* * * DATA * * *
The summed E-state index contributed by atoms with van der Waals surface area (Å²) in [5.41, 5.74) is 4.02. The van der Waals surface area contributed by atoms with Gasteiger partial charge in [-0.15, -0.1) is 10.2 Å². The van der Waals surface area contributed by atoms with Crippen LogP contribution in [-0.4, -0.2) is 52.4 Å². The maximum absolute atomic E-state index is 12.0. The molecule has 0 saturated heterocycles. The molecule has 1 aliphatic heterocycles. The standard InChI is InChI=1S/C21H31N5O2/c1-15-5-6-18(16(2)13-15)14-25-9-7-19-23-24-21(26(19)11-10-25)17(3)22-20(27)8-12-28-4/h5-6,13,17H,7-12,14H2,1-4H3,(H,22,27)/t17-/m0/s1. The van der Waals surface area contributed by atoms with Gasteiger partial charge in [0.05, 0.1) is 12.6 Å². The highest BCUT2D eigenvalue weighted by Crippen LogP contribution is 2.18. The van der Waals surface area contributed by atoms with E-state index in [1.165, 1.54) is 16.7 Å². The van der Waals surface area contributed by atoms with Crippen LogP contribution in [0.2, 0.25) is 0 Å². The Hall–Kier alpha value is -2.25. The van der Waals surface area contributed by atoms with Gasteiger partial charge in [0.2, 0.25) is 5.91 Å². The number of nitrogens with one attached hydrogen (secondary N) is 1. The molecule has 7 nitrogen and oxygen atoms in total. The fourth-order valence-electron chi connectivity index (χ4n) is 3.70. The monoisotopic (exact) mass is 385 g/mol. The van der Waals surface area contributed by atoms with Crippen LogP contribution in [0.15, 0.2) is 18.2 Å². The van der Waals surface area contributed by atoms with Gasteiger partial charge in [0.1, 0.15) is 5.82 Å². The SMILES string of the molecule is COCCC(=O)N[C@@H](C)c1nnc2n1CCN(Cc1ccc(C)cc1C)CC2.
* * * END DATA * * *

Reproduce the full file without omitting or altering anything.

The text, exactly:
The summed E-state index contributed by atoms with van der Waals surface area (Å²) in [5.41, 5.74) is 4.02. The van der Waals surface area contributed by atoms with Gasteiger partial charge in [-0.15, -0.1) is 10.2 Å². The van der Waals surface area contributed by atoms with Crippen LogP contribution in [-0.4, -0.2) is 52.4 Å². The maximum absolute atomic E-state index is 12.0. The molecule has 0 saturated heterocycles. The molecule has 1 aliphatic heterocycles. The standard InChI is InChI=1S/C21H31N5O2/c1-15-5-6-18(16(2)13-15)14-25-9-7-19-23-24-21(26(19)11-10-25)17(3)22-20(27)8-12-28-4/h5-6,13,17H,7-12,14H2,1-4H3,(H,22,27)/t17-/m0/s1. The van der Waals surface area contributed by atoms with Gasteiger partial charge in [0.05, 0.1) is 12.6 Å². The highest BCUT2D eigenvalue weighted by Crippen LogP contribution is 2.18. The van der Waals surface area contributed by atoms with E-state index in [1.165, 1.54) is 16.7 Å². The van der Waals surface area contributed by atoms with Crippen LogP contribution in [0.2, 0.25) is 0 Å². The Hall–Kier alpha value is -2.25. The van der Waals surface area contributed by atoms with Gasteiger partial charge in [0.2, 0.25) is 5.91 Å². The number of nitrogens with one attached hydrogen (secondary N) is 1. The molecule has 7 nitrogen and oxygen atoms in total. The fourth-order valence-electron chi connectivity index (χ4n) is 3.70. The monoisotopic (exact) mass is 385 g/mol. The van der Waals surface area contributed by atoms with Crippen LogP contribution in [0.15, 0.2) is 18.2 Å². The van der Waals surface area contributed by atoms with Gasteiger partial charge in [0.1, 0.15) is 5.82 Å². The SMILES string of the molecule is COCCC(=O)N[C@@H](C)c1nnc2n1CCN(Cc1ccc(C)cc1C)CC2.